As of June 7th, Korea has reported 64 confirmed patients and five deaths due to MERS, with infections linked to health care facilities. While the number of cases in Korea could surpass that of UAE in the week ahead, the outbreak should be able to be stopped soon before the virus can spread to other health care facilities, or into the general community. Fortunately, unlike the Middle East, reintroduction of the MERS virus from camels will not occur in Korea.
How can the outbreak be stopped? There is no proven effective antiviral drug or immune-based treatment (such as an antibody or convalescent plasma from persons who survive MERS). Thus, the traditional effective measures of isolating people who are ill, and quarantining people after exposure to the virus are essential to control MERS, as they are for SARS and Ebola. Providing health care workers with the appropriate training, protocols, and personal protective equipment (PPE) for MERS are also essential, as they were for SARS and Ebola.
In addition, close cooperation must occur between hospitals, and between public health officials, hospitals, and outpatient facilities to prevent patients with MERS from going to different medical facilities and triggering additional outbreaks. This key principle was learned and implemented in Asia, as well as in Toronto where I witnessed it while working during the SARS outbreak.
At the same time, effective communication with the public is also essential, as it was with SARS, Ebola, and anthrax in the USA in 2001. Based on lessons from SARS and many other outbreaks, the WHO convened a meeting in Singapore, soon after the SARS epidemic ended, to create “best practices for communicating with the public during an outbreak”. Posted on the WHO website this guide highlights and give examples from multiple outbreaks of the importance of five principles for effective communication with the public during outbreaks. These are: (1) build, restore, and maintain trust (2) announce findings early (3) be transparent (4) listen to the public’s perception of risks and concerns and (5) plan ahead in order to adhere to the above principles.
I would add that transparency during outbreaks must be a two-way street. While health and government leaders must be transparent with the public, individual persons who are in quarantine must also be transparently honest with public health officials if they do not adhere completely to the requirements. The length of quarantine is usually the maximum number of days of the incubation period i.e., the time between the last exposure and the possible onset of illness i.e., 14 days for MERS (versus 10 days for SARS and 21 days for Ebola). Quarantine can be challenging, even in a home environment, but adherence is necessary to break the chain of transmission of these viruses.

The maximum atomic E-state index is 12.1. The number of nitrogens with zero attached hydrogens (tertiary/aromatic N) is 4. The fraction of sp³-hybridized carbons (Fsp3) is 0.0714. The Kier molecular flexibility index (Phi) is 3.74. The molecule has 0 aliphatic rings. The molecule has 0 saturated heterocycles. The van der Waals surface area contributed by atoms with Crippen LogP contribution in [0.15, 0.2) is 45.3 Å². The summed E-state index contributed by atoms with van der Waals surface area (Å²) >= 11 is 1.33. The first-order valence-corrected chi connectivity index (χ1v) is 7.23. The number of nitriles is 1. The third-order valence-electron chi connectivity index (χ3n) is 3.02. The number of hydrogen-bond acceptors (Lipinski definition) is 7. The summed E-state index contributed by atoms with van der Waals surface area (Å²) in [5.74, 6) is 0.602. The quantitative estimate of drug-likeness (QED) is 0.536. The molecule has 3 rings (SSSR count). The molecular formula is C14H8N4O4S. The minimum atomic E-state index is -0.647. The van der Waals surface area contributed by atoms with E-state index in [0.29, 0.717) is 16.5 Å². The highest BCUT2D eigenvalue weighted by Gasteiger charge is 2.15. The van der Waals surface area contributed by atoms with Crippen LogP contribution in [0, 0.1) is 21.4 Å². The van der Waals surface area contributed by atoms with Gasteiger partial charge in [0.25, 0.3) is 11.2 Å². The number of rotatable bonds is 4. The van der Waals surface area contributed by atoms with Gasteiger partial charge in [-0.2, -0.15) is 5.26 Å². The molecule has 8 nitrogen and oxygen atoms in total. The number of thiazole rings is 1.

Looking to the near future, cooperation across all-of-society against the common enemy of the MERS virus will be crucial to stop this outbreak. Indeed, Korea can make valuable lessons to the world in terms of how they responded to stop this MERS outbreak. Perhaps a better understanding of how this virus spreads from person-to-person will be gained by rigorous epidemiological studies. Perhaps the first effective antiviral, or antibody-based, therapies for MERS will come from Korea. Perhaps a stronger international effort to develop MERS vaccines for people, and not only camels, will follow this outbreak, perhaps spearheaded by Korea or China.
In addition, Korea is one of the 10 members of the steering committee of the Global Health Security Agenda (GHSA) that was founded in February 2014 by the US and several dozen other nations, along with organizations that include WHO, FAO, and OIE. The vision for the GHSA is to attain a world secure from global health threats posed by infectious diseases. During the current second year of the GHSA, the annual high-level meeting is scheduled to be held in Seoul this September. The MERS outbreak and response in Korea will surely be on the meeting agenda three months from now.
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The views reflected in this blog are those of the individual authors and do not necessarily represent those of the O’Neill Institute for National and Global Health Law or Georgetown University. This blog is solely informational in nature, and not intended as a substitute for competent legal advice from a licensed and retained attorney in your state or country.